IAM is ready to drive the business—and revenue
September 30, 2021
September 30, 2021
Identity and access management (IAM) has evolved significantly from its origins in the early 2000s ... and now it's taking more leaps forward.
One example is the evolution of identity analytics as a core function, which is opening up new revenue streams and improving user experiences. This is one reason the identity analytics market is expected to reach $3.62 billion by 2025, growing at a CAGR of 27.8% from 2018 to 2025.
Some enterprises are adopting identity analytics along with new technologies like blockchain, which generates improved secure digital identities throughout the verification process. In addition, privacy-preserving features like self-sovereign identity can now empower users to select and share identifiable information about themselves to connected service providers.
These technologies help eliminate the need for users, including customers, to remember multiple credentials, which can be a security problem. Instead, users can now opt to use biometrics to authenticate and to authorize into services and service providers. This, in turn, enables providers to collect information about behaviors to improve user experiences and develop new services that can provide new sources of revenue.
New identity governance and administration (IGA) technologies also enable identity and access analytics to provide rich insight into user risk profiles, while identifying gaps such as over provisioning and access creep. Taking advantage of these insights to automate high-confidence access verification and low-confidence access removal can help save significant time and effort and reduce operational costs. According one estimate, a 10,000-employee company can save $3.5 million over three years through automated provisioning alone, with an estimated ROI of 300%.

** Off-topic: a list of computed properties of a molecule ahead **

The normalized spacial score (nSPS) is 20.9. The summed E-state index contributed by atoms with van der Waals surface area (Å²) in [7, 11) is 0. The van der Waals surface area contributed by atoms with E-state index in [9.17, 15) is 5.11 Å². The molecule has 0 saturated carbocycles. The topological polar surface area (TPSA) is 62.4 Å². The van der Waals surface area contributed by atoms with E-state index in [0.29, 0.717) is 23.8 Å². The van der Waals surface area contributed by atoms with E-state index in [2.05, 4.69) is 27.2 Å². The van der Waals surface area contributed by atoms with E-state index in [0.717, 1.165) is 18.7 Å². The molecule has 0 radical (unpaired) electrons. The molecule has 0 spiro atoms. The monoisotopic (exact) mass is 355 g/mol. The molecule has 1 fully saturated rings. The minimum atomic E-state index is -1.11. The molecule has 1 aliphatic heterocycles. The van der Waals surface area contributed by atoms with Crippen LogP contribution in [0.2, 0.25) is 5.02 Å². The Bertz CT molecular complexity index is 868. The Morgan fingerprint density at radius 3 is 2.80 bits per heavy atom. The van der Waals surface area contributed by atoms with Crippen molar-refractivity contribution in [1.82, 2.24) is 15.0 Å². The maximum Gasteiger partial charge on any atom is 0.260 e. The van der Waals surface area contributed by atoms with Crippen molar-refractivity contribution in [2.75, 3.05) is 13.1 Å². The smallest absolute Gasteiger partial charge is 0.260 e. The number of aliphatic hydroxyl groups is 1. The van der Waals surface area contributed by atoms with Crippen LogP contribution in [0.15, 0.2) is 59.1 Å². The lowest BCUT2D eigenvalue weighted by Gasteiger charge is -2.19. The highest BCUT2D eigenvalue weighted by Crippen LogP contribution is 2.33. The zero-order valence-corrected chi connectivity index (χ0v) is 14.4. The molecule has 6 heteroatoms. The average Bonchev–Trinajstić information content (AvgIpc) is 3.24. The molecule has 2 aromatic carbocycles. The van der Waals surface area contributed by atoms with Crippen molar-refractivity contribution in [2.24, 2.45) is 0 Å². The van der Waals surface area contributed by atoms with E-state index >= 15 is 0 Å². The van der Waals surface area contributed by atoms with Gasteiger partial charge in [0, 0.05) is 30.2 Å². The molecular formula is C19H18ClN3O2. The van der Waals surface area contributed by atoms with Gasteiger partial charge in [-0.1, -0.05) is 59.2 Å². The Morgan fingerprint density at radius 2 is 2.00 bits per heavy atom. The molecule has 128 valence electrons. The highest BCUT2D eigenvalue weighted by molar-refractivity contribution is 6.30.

Loyalty program management traditionally has been very complex to manage. With blockchain and a modern IGA solution, the middleman is eliminated, and the enterprise achieves a seamless user experience across the entire partner ecosystem. This improves user stickiness and provides enterprises access to richer user transactional data, which also can be used to create more meaningful and relevant client services and experiences.
In addition to cost reduction and manual effort, artificial intelligence and machine learning are driving benefits that include the decentralization of user access administration. In essence, it is offloading user lifecycle management to connected partners, helping to reduce manual effort and risk.
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IAM best practices include but are not limited to adopting standards-based services for identity management; using access management to reduce expensive customizations and complex integrations; and adopting software-as-a-service services to reduce capital and operational expenses and to eliminate expensive upgrades and platform changes.
As many enterprises adopt more cloud solutions, it has become more important to have business, technology and security alignment to drive enterprise value and revenue, reduce cost and meet stakeholder expectations. Thus, IAM will also play a key role in governing, managing risk and compliance in cloud, as well as driving business growth. Learn more about our digital identity services at www.accenture.com/digitalidentity.
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